Immigrant volunteer helps low-income families harness solar energy

By Karla Peterson

June 27, 2017

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It was a sweltering day in San Diego, and the sun was beating down on the roof of the Oak Park house like the sky had turned its high beams on. It was relentlessly bright and extremely hot. Just like Mohamed Hauter likes it.

Hauter is a volunteer with GRID Alternatives San Diego, the local branch of a national nonprofit that provides solar power to low-income families for a very low fee or no fee at all. At least once a week, Hauter takes a day off from his job as a project leader and software manager at Venator Solutions to help install rooftop solar panels on homes all over San Diego County. He makes up the job time by working weekends. The emotional payoff is more of a 24/7 proposition.

“Oh my gosh, solar energy is just beautiful. There are a lot of bounties in nature, and this is one of them,” the 32-year-old Hauter said, as he took a break from the day’s installation, an all-refugee effort coordinated by the Get Charged Up nonprofit group. “I know people, including my parents, who pay as much for their energy bills as they do for their mortgage. If I can help offset that, I can help make them a lot happier.”

Founded 16 years ago in Oakland, GRID Alternatives set up a San Diego outpost in 2008. Since then, the local branch has installed 842 solar systems and trained more than 2,240 participants through its installation training program. Like many of his fellow volunteers, Hauter came to GRID Alternatives because he wanted to learn more about solar technology. He did not expect the windfall of human perks.

Hauter joined GRID Alternatives in 2014. He quickly became part of the Team Leader Program, which gives participants expanded hands-on training and leadership responsibilities, along with experience that counts toward the National American Board of Certified Energy Practitioners professional installer exam. Hauter is proud to say that he recently received his California Solar Contractor’s license, which brings him closer to starting his own solar business. At this point, he could pack up his hard hat and move on. But he won’t.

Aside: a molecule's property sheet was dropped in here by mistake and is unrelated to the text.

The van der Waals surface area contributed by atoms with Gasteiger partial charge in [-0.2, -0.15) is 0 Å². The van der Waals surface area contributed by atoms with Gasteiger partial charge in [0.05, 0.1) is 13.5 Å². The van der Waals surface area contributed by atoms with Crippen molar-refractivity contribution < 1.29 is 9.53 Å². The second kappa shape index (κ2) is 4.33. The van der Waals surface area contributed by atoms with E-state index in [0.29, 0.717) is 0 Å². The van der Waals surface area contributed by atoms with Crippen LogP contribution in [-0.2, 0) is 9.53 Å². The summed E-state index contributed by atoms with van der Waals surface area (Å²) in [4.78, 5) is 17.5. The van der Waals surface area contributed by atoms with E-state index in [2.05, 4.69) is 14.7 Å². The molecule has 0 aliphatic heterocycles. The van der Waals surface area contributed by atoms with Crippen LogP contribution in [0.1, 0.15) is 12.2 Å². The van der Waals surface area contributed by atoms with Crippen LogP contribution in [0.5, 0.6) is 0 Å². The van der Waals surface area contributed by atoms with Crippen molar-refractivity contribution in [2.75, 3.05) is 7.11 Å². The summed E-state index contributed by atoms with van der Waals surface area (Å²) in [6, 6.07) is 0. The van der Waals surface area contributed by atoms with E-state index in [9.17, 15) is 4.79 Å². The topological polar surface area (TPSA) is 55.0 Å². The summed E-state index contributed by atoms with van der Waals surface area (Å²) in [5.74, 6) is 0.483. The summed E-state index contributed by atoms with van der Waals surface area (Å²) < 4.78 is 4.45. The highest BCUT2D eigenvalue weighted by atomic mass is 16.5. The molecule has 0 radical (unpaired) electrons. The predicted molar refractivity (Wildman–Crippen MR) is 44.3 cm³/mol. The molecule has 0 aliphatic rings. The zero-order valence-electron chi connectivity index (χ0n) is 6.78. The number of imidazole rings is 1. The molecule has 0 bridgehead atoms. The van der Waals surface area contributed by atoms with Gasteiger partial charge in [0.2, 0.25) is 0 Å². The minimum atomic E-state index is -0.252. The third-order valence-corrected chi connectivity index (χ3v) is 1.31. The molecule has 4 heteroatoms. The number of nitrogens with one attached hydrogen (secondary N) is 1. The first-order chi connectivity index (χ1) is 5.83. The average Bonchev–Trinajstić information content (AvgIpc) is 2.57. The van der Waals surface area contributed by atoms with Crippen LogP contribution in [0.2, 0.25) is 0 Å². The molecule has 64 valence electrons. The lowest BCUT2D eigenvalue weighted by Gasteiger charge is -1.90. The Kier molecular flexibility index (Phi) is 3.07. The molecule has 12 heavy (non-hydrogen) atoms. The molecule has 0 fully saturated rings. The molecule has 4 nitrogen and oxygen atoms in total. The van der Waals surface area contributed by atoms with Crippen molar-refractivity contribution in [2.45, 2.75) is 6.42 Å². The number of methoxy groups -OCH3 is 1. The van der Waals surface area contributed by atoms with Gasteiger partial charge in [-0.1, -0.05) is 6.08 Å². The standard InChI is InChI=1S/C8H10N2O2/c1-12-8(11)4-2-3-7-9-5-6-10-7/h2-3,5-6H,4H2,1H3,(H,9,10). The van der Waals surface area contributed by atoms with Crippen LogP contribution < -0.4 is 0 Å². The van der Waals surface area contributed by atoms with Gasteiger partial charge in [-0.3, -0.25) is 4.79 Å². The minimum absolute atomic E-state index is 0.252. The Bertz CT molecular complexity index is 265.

“I could have stopped two years ago, and I would have been fine with my training,” said Hauter, who lives in Mira Mesa with his wife and their 2 ½-year-old daughter. “I’m still here because I love it. At the end of the day, when you look at the homeowner’s face as we turn on the system and they see their (electrical meter) going backwards, that means a lot. I grew up poor, so this is important to me.”

One of 10 children, Hauter grew up in Yemen. While it was once the center of civilization on the Arabian peninsula, Yemen is now a war-torn country struggling with extreme poverty and devastating famine. When you are living in the poorest country in the Middle East, it doesn’t take much to make you feel lucky. And by the standards of their homeland, the Hauters were lucky.

Hauter’s father was a farmer who split his time between Yemen and a newsstand he had opened in New York City. The kids didn’t have toys, and they didn’t always have shoes. But they had a roof over their heads and food to eat, and when Hauter was in high school, they had the rare chance to start over in much greener pastures.

In 2002, Hauter and his family moved to Fresno. It was a very good time to be out of Yemen and a terrible time to be a Middle Eastern refugee in the United States.